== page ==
Two weeks before Padraig turned sixteen; James Earl Ray shot Martin Luther King. The week before, Padraig had compared the influence of Dr. King to Eugene McCarthy and Robert Kennedy, the latter two running on the democratic ticket for party nomination. Compared to Martin Luther King, those guys weren’t even leaders.  

     Now there was no leader.  

     On the corner where he hung out, his friends were elated. 

     “Somebody finally shot that niggah,” said Alphonse. 

     “I’d done it, if I had the chance,” said Bobby. 

     Padraig shouted in rage. “The Greatest Man since Jesus Christ is murdered and you fucking idiots talk like Mussolini!" 

     Richie stuck out his chest. “You aw’ a niggah-loving faggot.” He raised a hand in a Hitler salute. “Mussolione!”  

     Alphonse and Bobby returned the salute. “Mussolione!”  

     Padraig strode away and swore to kill those sons of bitches. Even now, people in the streets burned neighborhoods in Detroit and Chicago. He would burn East Boston.  

     His grandparents rented the downstairs apartment to Gene and his lover Brady. Brady, a hippy security dick, owned a Smith and Wesson. Padraig needed to borrow it. He knocked on the door.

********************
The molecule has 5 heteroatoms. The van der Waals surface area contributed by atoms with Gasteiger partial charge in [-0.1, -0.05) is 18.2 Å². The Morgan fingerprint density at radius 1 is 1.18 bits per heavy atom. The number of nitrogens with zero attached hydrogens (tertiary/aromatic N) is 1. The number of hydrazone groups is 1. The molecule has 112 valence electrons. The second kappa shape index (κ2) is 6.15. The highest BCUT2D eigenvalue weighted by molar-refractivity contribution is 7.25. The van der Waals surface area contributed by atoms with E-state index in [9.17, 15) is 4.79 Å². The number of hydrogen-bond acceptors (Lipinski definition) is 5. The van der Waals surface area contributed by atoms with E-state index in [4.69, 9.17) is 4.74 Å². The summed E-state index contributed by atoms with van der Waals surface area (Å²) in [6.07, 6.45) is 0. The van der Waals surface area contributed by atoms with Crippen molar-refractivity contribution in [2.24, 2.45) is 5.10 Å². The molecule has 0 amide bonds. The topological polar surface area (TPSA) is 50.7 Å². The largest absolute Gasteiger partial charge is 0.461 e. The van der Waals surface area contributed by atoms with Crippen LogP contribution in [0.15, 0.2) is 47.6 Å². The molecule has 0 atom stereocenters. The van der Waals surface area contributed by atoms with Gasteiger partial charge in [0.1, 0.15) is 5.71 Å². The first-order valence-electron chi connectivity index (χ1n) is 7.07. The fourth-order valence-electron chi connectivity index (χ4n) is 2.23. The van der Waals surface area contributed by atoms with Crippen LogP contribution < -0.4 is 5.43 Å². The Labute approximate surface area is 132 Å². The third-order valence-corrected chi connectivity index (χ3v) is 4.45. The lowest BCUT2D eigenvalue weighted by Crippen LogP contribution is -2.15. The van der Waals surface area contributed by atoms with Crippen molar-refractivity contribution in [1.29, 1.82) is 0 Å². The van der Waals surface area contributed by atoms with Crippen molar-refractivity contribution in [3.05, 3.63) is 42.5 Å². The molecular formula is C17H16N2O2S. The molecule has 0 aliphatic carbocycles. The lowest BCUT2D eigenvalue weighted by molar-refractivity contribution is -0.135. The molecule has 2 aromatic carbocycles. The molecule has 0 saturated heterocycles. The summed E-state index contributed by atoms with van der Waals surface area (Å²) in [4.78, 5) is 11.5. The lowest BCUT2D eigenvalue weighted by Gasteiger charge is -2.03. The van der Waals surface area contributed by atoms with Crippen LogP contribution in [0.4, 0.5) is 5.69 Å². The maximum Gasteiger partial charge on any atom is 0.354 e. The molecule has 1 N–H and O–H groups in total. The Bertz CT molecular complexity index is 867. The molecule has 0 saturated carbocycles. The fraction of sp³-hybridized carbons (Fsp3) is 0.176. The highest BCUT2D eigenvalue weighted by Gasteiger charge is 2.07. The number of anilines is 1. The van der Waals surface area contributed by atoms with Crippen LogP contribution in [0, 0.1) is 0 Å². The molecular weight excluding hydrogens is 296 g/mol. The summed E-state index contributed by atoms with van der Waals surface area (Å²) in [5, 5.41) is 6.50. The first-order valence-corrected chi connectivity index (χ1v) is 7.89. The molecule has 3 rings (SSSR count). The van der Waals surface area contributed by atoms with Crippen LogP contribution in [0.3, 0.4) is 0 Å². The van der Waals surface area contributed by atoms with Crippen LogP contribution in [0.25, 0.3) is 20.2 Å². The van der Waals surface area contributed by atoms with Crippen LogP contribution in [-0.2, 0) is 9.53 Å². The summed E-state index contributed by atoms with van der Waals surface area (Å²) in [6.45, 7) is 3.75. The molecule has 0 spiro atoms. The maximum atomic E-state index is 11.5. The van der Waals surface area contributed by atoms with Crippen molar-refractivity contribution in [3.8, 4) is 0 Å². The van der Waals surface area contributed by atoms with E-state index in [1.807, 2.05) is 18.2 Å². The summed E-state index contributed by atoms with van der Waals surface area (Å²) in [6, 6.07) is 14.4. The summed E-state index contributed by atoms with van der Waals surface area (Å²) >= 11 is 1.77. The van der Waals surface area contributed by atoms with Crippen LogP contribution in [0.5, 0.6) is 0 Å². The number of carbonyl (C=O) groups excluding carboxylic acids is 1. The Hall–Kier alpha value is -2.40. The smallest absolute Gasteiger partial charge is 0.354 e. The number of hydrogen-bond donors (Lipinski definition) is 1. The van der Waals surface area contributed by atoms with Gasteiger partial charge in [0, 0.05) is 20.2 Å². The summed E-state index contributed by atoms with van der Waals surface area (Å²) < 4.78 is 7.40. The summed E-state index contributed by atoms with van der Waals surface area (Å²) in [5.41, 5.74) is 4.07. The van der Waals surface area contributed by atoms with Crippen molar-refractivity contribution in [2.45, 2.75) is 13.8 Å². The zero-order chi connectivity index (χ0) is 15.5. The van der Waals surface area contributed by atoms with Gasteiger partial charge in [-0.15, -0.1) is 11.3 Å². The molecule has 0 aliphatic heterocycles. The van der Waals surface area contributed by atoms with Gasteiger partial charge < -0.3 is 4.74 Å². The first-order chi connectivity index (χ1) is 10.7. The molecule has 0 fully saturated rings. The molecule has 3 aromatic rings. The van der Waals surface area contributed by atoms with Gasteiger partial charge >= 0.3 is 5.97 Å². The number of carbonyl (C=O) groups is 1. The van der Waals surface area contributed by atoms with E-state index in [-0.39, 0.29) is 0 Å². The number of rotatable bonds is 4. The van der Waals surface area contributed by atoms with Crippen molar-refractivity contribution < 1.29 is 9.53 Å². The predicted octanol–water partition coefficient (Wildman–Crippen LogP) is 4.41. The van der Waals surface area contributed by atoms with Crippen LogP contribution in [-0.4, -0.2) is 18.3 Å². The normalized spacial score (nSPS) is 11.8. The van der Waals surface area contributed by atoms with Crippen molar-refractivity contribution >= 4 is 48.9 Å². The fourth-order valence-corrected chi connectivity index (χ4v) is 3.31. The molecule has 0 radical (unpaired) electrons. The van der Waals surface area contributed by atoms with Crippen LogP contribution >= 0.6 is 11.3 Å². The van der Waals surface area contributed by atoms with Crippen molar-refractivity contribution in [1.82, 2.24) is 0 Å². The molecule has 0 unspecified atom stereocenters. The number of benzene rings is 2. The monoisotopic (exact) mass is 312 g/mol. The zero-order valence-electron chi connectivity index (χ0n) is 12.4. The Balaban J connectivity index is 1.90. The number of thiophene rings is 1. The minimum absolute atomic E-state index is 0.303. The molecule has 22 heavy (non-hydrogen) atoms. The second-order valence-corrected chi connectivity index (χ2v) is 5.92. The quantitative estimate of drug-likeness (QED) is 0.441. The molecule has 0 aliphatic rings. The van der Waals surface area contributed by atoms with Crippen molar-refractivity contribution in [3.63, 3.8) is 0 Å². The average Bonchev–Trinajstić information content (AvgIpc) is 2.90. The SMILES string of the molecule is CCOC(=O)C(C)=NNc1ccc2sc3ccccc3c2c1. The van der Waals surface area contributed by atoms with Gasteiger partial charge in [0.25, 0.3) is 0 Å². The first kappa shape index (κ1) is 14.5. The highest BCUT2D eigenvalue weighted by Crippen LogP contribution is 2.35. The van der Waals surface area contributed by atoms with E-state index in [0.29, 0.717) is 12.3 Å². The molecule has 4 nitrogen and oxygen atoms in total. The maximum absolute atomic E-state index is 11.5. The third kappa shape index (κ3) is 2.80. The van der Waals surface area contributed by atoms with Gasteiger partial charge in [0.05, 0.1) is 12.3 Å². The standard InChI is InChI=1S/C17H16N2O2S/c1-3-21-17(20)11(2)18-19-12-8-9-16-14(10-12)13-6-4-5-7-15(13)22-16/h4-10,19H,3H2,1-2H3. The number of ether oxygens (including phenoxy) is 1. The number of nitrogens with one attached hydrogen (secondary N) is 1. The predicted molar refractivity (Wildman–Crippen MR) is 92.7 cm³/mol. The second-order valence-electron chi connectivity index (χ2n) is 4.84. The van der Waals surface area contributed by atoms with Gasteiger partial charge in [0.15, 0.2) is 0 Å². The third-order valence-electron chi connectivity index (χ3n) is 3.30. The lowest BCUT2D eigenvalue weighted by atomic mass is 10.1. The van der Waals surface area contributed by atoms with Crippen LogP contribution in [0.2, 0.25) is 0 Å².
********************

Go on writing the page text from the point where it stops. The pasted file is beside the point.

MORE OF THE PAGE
Brady listened, then handed him a joint. 

     “This is dynamite,” said Brady. 

     Padraig got high. It was the first time he could remember that he didn’t suffer from anger or depression. That night Padraig dipped a thread and needle in India ink. He tattooed a peace symbol on his left forearm.  

     The following night during supper, his grandmother noticed the black inked welt. Her shoulders slumped with exhaustion. 

     He recalled that during school conferences he watched from the window of his second year Latin class as she climbed off the bus and made her way up the sidewalk. Her arthritis shaped her to tumbleweed. Then she slipped and fell on the ice. His mouth dropped open. He loved her and wanted to protect her. Four floors up in the largest public school in the USA, he couldn’t help her. He considered punching himself in the head.  

     They sat across from each other at the dinner table. He spun spaghetti on a fork and put it in his mouth.  

     She waited until he swallowed. 

     “Padraig, your grandad and I are too old to do this for another school year.” 

     “I know.”  



May 13, 1968: One million
students march in Paris